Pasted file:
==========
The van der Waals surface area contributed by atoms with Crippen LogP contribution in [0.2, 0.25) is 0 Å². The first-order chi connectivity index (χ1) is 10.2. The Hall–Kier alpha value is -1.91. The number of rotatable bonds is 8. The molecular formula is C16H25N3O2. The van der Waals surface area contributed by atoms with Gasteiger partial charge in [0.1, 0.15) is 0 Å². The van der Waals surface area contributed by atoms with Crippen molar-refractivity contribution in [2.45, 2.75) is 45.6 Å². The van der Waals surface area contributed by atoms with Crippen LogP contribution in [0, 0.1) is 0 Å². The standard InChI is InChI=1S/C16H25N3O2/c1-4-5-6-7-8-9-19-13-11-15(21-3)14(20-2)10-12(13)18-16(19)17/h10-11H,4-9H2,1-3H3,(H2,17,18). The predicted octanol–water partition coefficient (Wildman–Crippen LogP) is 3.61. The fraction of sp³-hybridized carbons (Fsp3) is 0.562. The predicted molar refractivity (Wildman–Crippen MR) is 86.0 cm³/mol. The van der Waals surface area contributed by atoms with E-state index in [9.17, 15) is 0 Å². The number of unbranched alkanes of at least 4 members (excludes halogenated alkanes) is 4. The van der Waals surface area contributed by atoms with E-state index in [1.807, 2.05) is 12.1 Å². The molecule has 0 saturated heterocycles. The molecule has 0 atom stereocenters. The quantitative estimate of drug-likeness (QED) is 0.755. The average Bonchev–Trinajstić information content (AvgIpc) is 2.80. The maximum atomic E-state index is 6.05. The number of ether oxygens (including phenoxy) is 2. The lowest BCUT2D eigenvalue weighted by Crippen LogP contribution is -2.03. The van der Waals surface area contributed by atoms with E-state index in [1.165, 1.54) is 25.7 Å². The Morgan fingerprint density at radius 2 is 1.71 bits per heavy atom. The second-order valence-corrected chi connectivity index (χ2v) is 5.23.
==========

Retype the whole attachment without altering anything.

The van der Waals surface area contributed by atoms with Crippen LogP contribution in [0.2, 0.25) is 0 Å². The first-order chi connectivity index (χ1) is 10.2. The Hall–Kier alpha value is -1.91. The number of rotatable bonds is 8. The molecular formula is C16H25N3O2. The van der Waals surface area contributed by atoms with Gasteiger partial charge in [0.1, 0.15) is 0 Å². The van der Waals surface area contributed by atoms with Crippen molar-refractivity contribution in [2.45, 2.75) is 45.6 Å². The van der Waals surface area contributed by atoms with Crippen LogP contribution in [0, 0.1) is 0 Å². The standard InChI is InChI=1S/C16H25N3O2/c1-4-5-6-7-8-9-19-13-11-15(21-3)14(20-2)10-12(13)18-16(19)17/h10-11H,4-9H2,1-3H3,(H2,17,18). The predicted octanol–water partition coefficient (Wildman–Crippen LogP) is 3.61. The fraction of sp³-hybridized carbons (Fsp3) is 0.562. The predicted molar refractivity (Wildman–Crippen MR) is 86.0 cm³/mol. The van der Waals surface area contributed by atoms with E-state index in [9.17, 15) is 0 Å². The number of unbranched alkanes of at least 4 members (excludes halogenated alkanes) is 4. The van der Waals surface area contributed by atoms with E-state index in [1.807, 2.05) is 12.1 Å². The molecule has 0 saturated heterocycles. The molecule has 0 atom stereocenters. The quantitative estimate of drug-likeness (QED) is 0.755. The average Bonchev–Trinajstić information content (AvgIpc) is 2.80. The maximum atomic E-state index is 6.05. The number of ether oxygens (including phenoxy) is 2. The lowest BCUT2D eigenvalue weighted by Crippen LogP contribution is -2.03. The van der Waals surface area contributed by atoms with E-state index in [1.165, 1.54) is 25.7 Å². The Morgan fingerprint density at radius 2 is 1.71 bits per heavy atom. The second-order valence-corrected chi connectivity index (χ2v) is 5.23.